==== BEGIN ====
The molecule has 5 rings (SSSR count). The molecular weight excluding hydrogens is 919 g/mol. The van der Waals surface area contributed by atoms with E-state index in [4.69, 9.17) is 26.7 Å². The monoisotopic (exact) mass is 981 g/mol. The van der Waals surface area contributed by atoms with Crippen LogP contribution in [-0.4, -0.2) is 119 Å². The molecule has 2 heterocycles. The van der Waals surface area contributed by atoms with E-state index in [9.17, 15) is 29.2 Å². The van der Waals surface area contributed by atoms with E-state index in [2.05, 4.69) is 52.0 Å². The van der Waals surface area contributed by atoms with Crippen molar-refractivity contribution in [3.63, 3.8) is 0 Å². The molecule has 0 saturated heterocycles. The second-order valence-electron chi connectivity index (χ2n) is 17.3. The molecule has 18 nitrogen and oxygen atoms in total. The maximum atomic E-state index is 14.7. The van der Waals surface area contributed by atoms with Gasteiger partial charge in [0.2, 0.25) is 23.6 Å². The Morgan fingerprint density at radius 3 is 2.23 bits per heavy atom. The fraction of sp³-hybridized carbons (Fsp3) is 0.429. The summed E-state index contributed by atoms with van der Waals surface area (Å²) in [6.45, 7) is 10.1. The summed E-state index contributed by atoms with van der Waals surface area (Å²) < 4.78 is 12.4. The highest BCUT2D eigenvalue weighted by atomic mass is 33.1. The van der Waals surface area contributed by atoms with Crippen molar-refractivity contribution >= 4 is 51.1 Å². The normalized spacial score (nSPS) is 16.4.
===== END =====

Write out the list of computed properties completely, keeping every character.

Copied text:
The molecule has 5 rings (SSSR count). The molecular weight excluding hydrogens is 919 g/mol. The van der Waals surface area contributed by atoms with E-state index in [4.69, 9.17) is 26.7 Å². The monoisotopic (exact) mass is 981 g/mol. The van der Waals surface area contributed by atoms with Crippen LogP contribution in [-0.4, -0.2) is 119 Å². The molecule has 2 heterocycles. The van der Waals surface area contributed by atoms with E-state index in [9.17, 15) is 29.2 Å². The van der Waals surface area contributed by atoms with E-state index in [2.05, 4.69) is 52.0 Å². The van der Waals surface area contributed by atoms with Crippen molar-refractivity contribution in [3.63, 3.8) is 0 Å². The molecule has 0 saturated heterocycles. The second-order valence-electron chi connectivity index (χ2n) is 17.3. The molecule has 18 nitrogen and oxygen atoms in total. The maximum atomic E-state index is 14.7. The van der Waals surface area contributed by atoms with Gasteiger partial charge in [0.2, 0.25) is 23.6 Å². The Morgan fingerprint density at radius 3 is 2.23 bits per heavy atom. The fraction of sp³-hybridized carbons (Fsp3) is 0.429. The summed E-state index contributed by atoms with van der Waals surface area (Å²) in [6.45, 7) is 10.1. The summed E-state index contributed by atoms with van der Waals surface area (Å²) < 4.78 is 12.4. The highest BCUT2D eigenvalue weighted by atomic mass is 33.1. The van der Waals surface area contributed by atoms with Crippen molar-refractivity contribution >= 4 is 51.1 Å². The normalized spacial score (nSPS) is 16.4.